It’s tempting to believe that the SARS-CoV-2 virus is gone, but the World Health Organization’s coronavirus dashboard is recording millions of new confirmed Covid-19 cases each week.
And if Covid is still with us, then long Covid is, too.
The WHO estimates that between 10 and 20 percent of Covid-19 survivors suffer lingering symptoms such as fatigue, shortness of breath, joint pain, reduced taste or smell, and trouble concentrating.
Dr. Anthony Fauci, chief medical adviser to the US president, recently declared long Covid an “insidious public health emergency.”
A newly published study from Israel’s Maccabi Healthcare Services found that among adults following Covid-19, one in three suffers lingering health deficits, such as memory loss and muscle pain, even six months later.
Israeli experts are researching how to prevent and treat long Covid, finding for example that vaccines may help people avoid it, and that hyperbaric oxygen treatments, exercise therapy or a nutraceutical supplement may help stop it.
“We still continue to see, every single day in hospitals and clinics, post-Covid patients complaining of symptoms, some a few days after and some even months or a year or more after they recover from the illness,” says Dr. Gabriel Izbicki, head of the Pulmonary Institute at Jerusalem’s Shaare Zedek Medical Center.
“Globally, we see the percentage of people getting long Covid lessening; it depends on the variant. With Omicron, the disease is less severe and post-Covid also a little less severe,” Izbicki tells ISRAEL21c.
“It’s a minority of Covid patients, but it’s scary because there is no way to know who will be affected by long Covid.”
Indeed, a study by Hadassah University Medical Center pulmonologists found that although severe Covid-19 raises the risk for lasting respiratory, cardiac or neurological impairment, non-specific symptoms such as shortness of breath and fatigue are just as frequent following both mild and severe Covid-19.
Can vaccination help?
There is a growing consensus that vaccines may help prevent long Covid, says Bar-Ilan University epidemiologist Michael Edelstein.
His research showed that people who’d previously gotten at least two doses of the Pfizer vaccine reported 62% less fatigue, 50% less headache, 62% less limb weakness and 66% less muscle pain following Covid-19 disease than did unvaccinated survivors of the disease.
Edelstein’s current studies are focused on “showing that long Covid significantly impacts people’s wellbeing and quality of life and that it lasts a long time,” he tells ISRAEL21c.
He measured the effect of long Covid symptoms on subjective wellbeing (SWB) in 2,295 study participants at three to six months, six to 12 months and 12 to 18 months post-infection.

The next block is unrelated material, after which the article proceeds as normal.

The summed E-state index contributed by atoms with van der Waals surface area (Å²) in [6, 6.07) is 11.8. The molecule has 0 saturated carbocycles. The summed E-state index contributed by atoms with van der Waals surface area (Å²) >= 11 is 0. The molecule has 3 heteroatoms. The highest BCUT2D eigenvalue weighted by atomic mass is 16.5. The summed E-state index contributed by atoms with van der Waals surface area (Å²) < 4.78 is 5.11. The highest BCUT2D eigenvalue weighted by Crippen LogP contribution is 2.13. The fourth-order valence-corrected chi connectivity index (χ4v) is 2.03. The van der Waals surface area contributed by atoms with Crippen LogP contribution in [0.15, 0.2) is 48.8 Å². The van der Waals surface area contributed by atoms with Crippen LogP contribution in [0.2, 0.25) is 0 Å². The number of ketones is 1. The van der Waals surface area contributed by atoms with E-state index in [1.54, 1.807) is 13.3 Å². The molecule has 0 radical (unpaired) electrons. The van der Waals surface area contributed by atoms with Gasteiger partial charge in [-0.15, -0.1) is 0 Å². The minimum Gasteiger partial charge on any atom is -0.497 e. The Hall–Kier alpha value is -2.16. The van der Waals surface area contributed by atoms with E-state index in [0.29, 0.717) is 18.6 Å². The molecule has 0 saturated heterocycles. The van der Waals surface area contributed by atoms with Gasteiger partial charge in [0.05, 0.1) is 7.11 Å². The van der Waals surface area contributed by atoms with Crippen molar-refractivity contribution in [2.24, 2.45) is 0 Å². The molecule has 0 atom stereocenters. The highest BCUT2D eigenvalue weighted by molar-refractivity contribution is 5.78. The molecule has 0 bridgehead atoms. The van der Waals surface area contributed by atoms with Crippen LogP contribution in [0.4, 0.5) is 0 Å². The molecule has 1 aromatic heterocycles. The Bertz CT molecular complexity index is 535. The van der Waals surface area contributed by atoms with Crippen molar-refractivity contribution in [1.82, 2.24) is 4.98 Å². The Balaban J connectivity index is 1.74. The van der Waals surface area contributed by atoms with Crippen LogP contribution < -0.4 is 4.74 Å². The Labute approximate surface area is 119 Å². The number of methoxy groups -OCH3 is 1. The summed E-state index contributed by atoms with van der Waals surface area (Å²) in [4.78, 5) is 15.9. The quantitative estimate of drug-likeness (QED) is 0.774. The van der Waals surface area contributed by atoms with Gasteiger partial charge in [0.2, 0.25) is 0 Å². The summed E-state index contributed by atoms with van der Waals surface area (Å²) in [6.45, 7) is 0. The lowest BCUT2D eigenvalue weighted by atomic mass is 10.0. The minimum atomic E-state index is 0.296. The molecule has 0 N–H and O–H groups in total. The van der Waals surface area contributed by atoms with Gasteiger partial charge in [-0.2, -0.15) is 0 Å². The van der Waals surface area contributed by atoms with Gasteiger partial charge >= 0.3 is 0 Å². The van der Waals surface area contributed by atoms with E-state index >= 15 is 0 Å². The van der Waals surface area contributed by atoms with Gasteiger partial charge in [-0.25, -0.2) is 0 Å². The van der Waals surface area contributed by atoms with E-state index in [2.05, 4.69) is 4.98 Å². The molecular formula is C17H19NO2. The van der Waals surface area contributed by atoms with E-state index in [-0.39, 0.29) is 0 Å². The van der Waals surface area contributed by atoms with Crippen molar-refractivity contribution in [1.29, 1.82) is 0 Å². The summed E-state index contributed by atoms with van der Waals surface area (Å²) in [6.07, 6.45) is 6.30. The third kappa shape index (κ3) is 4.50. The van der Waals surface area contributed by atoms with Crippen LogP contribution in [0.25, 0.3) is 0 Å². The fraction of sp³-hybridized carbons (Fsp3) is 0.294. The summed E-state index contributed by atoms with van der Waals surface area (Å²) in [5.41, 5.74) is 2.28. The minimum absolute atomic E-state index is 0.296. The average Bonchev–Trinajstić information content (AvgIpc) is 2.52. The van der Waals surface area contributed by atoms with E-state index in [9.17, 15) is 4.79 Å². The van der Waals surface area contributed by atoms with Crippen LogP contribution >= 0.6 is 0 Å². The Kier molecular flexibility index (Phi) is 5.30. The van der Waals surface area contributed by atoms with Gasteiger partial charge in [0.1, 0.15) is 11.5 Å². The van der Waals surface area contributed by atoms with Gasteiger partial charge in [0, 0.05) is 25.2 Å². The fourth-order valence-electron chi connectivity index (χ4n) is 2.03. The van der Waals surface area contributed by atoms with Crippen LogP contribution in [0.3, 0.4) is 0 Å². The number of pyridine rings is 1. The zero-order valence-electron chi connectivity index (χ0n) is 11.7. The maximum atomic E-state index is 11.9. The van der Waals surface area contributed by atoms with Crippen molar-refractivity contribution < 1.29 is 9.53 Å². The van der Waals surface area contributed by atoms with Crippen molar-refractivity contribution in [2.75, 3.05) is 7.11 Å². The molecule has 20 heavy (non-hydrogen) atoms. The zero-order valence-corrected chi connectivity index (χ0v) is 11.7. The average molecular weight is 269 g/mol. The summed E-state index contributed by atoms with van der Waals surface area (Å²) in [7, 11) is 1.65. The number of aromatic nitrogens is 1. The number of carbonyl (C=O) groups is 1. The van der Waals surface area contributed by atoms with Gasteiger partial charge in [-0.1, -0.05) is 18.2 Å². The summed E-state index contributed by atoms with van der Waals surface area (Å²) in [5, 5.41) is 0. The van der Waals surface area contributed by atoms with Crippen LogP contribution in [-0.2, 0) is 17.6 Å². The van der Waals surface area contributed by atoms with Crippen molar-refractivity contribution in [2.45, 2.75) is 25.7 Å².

“Our results suggest that the biggest and most sustained changes in SWB stem from non-specific symptoms” including fatigue, confusion/lack of concentration, and sleep disorders.
Specific symptoms, such as muscle weakness and pain, had a less profound, more temporary effect on SWB.
“Taking a similar approach for other symptoms and following individuals over time to describe trends in SWB changes attributable to specific symptoms will help understand the post-acute phase of Covid-19 and how it should be defined and better managed,” Edelstein says.
Treating long Covid
Israeli hospitals opened some of the world’s first post-Covid clinics. Treatment depends on the symptoms and the severity.
Researchers from Ariel University and Sheba Medical Center published a study suggesting that autoimmune dysfunction may play a significant part in long Covid symptoms including chronic fatigue, cognitive impairment and mood-related disorders, and numerous more. They say some patients benefit from immunomodulatory and immunosuppressive therapy, but exercise therapy may be safer and more effective because it stabilizes the autonomic nervous system.
Tel Aviv University researchers recently collaborated with a Florida long Covid clinic to formulate a unique nutraceutical supplement for treating typical “long-hauler” symptoms. Results of their clinical trial showed improvement in severity of symptoms – especially brain fog and fatigue – after two weeks of daily doses, and even more improvement after four weeks of daily doses in 51 patients.
For more severe patients with other post-Covid or severe pulmonary symptoms, Izbicki prescribes steroids to reduce inflammation.
Hadassah pulmonologist Dr. Fares Darawshy agrees that the most helpful treatment in these cases is respiratory, physical and/or cognitive therapy.
Intensive hyperbaric oxygen therapy (HBOT) is another treatment option, though less widely accessible.
In July, a study released by the Sagol Center for Hyperbaric Medicine and Research at Shamir Medical Center and Tel Aviv University reported that HBOT significantly improved the condition of 37 post-Covid patients as compared to a control group.
These patients had 40 HBOT treatments — five sessions per week for two months — under the supervision of Sagol Center Director Dr. Shai Efrati.
“The study revealed that HBOT can induce structural and functional repair of the damaged regions of the brain and improve the cognitive, behavioral and emotional function of the unfortunate patients suffering from post-Covid-19 conditions,” said Efrati.
Prevention is the best medicine
While researchers in Israel and elsewhere are trying to understand more about why Covid-19 often causes persistent symptoms, Izbicki advises that the best protection against long Covid is to avoid getting infected in the first place.
“We should continue, though it’s not pleasant, to take precautions and wear masks indoors to protect ourselves, our parents and grandparents,” says Izbicki.
“People can remain Covid-positive for a long time, even weeks after recovery. And people can get infected more than once. We can live a more or less normal life, but we just have to be a little more careful.”